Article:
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Sensitivity to soil moisture by active and passive microwave sensors

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3 Author(s)
Y. Du ; Dept. of Electr. Eng. & Comput. Sci., Michigan Univ., Ann Arbor, MI, USA ; F. T. Ulaby ; M. C. Dobson

The backscatter measured by radar and the emission measured by a radiometer are both very sensitive to the moisture content mυ of bare-soil surfaces. Vegetation cover complicates the scattering and emission processes, and it has been presumed that the addition of vegetation masks the soil surface, thereby reducing the radiometric and radar soil-moisture sensitivities. Even though researchers working in the field of microwave remote sensing of soil moisture are all likely to agree with the preceding two statements, numerous claims and counterclaims have been voiced, primarily at symposia and workshops, espousing the superiority of the radiometric technique over the radar, or vice versa. The discussion is often reduced to disagreements over the answer to the following question “Which of the two sensing techniques is less impacted by vegetation cover?” This paper is an attempt to answer that question. Using realistic radiative-transfer models for the emission and backscatter, calculations were performed for three types of canopies, all at 1.5 GHz. The results lead to two major conclusions. First, the accepted presumption that vegetation cover reduces the soil-moisture sensitivity is not always true. Over certain ranges of the optical depth τ of the vegetation canopy and the roughness of the soil surface, vegetation cover can enhance, not reduce, the radar sensitivity to soil moisture. The second conclusion is that under most vegetation and soil-surface conditions, the radiometric and radar soil-moisture sensitivities decrease with increasing τ, and the rates are approximately the same for both sensors, suggesting that at least as far as vegetation effects are concerned, neither sensor can claim superiority over the other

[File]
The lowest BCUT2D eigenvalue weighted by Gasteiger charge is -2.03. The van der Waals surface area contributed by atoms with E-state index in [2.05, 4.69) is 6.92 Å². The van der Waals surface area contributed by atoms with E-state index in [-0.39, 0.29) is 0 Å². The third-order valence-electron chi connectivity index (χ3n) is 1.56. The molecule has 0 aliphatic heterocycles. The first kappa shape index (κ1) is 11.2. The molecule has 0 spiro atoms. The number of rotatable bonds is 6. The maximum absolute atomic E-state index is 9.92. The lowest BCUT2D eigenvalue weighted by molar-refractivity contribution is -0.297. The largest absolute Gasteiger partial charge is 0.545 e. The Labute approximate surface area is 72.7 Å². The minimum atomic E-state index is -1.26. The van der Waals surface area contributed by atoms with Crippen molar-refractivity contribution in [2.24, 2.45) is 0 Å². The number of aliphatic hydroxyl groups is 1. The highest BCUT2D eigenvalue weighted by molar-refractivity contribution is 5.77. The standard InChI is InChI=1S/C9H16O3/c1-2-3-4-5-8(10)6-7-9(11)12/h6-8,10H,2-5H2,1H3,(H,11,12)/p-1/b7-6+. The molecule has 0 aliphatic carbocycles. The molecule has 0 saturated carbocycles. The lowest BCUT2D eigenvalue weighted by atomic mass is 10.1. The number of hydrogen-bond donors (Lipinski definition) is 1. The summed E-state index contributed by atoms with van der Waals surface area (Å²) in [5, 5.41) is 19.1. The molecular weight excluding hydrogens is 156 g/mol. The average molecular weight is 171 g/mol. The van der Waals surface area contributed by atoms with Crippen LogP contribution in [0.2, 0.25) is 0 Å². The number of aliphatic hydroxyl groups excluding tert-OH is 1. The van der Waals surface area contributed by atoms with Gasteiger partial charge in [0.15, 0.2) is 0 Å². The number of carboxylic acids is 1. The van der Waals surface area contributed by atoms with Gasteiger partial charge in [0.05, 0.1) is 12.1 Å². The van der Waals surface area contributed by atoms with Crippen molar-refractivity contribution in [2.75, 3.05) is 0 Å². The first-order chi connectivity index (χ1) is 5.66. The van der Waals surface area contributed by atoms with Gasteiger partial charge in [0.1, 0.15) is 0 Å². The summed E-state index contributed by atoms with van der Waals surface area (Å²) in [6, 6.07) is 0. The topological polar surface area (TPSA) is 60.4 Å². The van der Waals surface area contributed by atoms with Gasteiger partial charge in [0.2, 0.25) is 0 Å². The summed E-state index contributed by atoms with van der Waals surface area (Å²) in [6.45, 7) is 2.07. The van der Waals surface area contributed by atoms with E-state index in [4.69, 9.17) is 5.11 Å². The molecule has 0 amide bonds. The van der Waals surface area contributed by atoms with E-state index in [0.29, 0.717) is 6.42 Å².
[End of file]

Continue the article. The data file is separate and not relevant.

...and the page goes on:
Published in:

IEEE Transactions on Geoscience and Remote Sensing  (Volume:38 ,  Issue: 1 )